Friday, February 23, 2007

the quiet bad-ass.

That's how I remember Celtics guard Dennis Johnson from a very young age, watching the rivalry games between them and my then beloved Showtime-era Lakers. He'd be the last player you looked at, when your dad was telling you about Bird, Parish, McHale, Walton, etc. But he was one of the guys who made that frontcourt possible and so vital and lethal, and the assessment in his obituary reflects that.

"He was one of the most underrated players in the history of the game, in my opinion, and one of the greatest Celtic acquisitions of all time," said former Boston teammate Danny Ainge, now the Celtics' executive director of basketball operations.

For being the linchpin on a great team I loved to hate with my friends when we were very young, I salute you, D.J.


Business or Leisure? said...

As a young Celts fan, it was absolutely phenomenal just to know that you had a guard that could do EVERYTHING well enough to make a team better.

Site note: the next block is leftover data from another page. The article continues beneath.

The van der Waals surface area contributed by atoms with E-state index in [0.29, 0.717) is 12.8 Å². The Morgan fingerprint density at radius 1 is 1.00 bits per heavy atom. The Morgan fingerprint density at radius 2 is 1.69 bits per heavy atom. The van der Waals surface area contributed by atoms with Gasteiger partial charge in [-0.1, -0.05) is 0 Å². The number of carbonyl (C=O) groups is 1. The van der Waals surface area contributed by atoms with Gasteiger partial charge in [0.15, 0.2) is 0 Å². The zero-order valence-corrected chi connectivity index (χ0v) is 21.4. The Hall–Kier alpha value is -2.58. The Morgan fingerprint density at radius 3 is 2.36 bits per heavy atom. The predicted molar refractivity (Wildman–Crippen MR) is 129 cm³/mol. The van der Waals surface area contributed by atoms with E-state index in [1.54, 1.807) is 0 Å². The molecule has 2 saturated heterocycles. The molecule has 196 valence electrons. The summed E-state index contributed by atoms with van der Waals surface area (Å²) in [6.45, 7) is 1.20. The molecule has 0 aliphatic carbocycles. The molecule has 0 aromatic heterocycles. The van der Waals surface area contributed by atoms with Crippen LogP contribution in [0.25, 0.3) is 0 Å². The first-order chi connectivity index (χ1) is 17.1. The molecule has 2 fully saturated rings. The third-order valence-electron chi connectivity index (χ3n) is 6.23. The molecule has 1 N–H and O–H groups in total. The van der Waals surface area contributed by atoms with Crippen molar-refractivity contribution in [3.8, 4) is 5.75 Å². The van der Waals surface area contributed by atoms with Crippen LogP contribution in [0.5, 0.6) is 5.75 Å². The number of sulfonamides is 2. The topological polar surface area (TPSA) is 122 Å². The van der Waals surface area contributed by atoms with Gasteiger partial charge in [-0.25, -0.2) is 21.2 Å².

He was a manager, for certain.

What a player.

Hopefully the Hall recognizes it and corrects itself next vote. Not that it will help, or anything, but it is fitting that the quiet assassin goes unnoticed until...


Signal to Noise said...

Rarely do you get such an appreciation until the man leaves the mortal coil.

That's how good he was -- you forgot just how good, because it was expected; he set a high standard for guards, and the reason a bunch of people are saying that there wasn't another like him is because it was true.